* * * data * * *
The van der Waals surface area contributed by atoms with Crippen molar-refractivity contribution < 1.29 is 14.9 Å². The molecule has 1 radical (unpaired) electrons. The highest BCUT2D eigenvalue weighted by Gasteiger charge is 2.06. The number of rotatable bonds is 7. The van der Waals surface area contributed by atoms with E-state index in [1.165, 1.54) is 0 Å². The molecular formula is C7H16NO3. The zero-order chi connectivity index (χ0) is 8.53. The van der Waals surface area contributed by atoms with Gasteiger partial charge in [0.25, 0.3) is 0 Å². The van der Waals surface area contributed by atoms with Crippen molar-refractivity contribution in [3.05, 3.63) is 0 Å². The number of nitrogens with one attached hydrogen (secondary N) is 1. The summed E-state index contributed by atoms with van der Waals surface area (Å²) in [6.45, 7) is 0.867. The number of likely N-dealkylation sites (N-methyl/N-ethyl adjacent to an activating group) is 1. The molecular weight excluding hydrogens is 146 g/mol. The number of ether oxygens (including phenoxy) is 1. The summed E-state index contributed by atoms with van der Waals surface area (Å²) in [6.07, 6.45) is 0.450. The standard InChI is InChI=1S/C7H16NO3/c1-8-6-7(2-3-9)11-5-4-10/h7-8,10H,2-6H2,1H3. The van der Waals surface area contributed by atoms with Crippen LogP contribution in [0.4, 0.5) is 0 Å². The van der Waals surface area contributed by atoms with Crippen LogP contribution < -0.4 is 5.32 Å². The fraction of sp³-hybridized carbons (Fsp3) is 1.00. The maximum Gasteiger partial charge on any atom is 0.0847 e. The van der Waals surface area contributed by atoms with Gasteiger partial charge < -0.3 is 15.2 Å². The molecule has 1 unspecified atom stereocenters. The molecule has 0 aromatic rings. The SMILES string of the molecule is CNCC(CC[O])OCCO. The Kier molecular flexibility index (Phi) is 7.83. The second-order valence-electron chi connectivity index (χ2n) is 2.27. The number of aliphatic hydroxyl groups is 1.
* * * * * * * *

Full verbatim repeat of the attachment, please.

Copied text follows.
The van der Waals surface area contributed by atoms with Crippen molar-refractivity contribution < 1.29 is 14.9 Å². The molecule has 1 radical (unpaired) electrons. The highest BCUT2D eigenvalue weighted by Gasteiger charge is 2.06. The number of rotatable bonds is 7. The van der Waals surface area contributed by atoms with E-state index in [1.165, 1.54) is 0 Å². The molecular formula is C7H16NO3. The zero-order chi connectivity index (χ0) is 8.53. The van der Waals surface area contributed by atoms with Gasteiger partial charge in [0.25, 0.3) is 0 Å². The van der Waals surface area contributed by atoms with Crippen molar-refractivity contribution in [3.05, 3.63) is 0 Å². The number of nitrogens with one attached hydrogen (secondary N) is 1. The summed E-state index contributed by atoms with van der Waals surface area (Å²) in [6.45, 7) is 0.867. The number of likely N-dealkylation sites (N-methyl/N-ethyl adjacent to an activating group) is 1. The molecular weight excluding hydrogens is 146 g/mol. The number of ether oxygens (including phenoxy) is 1. The summed E-state index contributed by atoms with van der Waals surface area (Å²) in [6.07, 6.45) is 0.450. The standard InChI is InChI=1S/C7H16NO3/c1-8-6-7(2-3-9)11-5-4-10/h7-8,10H,2-6H2,1H3. The van der Waals surface area contributed by atoms with Crippen LogP contribution in [0.4, 0.5) is 0 Å². The van der Waals surface area contributed by atoms with Crippen LogP contribution < -0.4 is 5.32 Å². The fraction of sp³-hybridized carbons (Fsp3) is 1.00. The maximum Gasteiger partial charge on any atom is 0.0847 e. The van der Waals surface area contributed by atoms with Gasteiger partial charge < -0.3 is 15.2 Å². The molecule has 1 unspecified atom stereocenters. The molecule has 0 aromatic rings. The SMILES string of the molecule is CNCC(CC[O])OCCO. The Kier molecular flexibility index (Phi) is 7.83. The second-order valence-electron chi connectivity index (χ2n) is 2.27. The number of aliphatic hydroxyl groups is 1.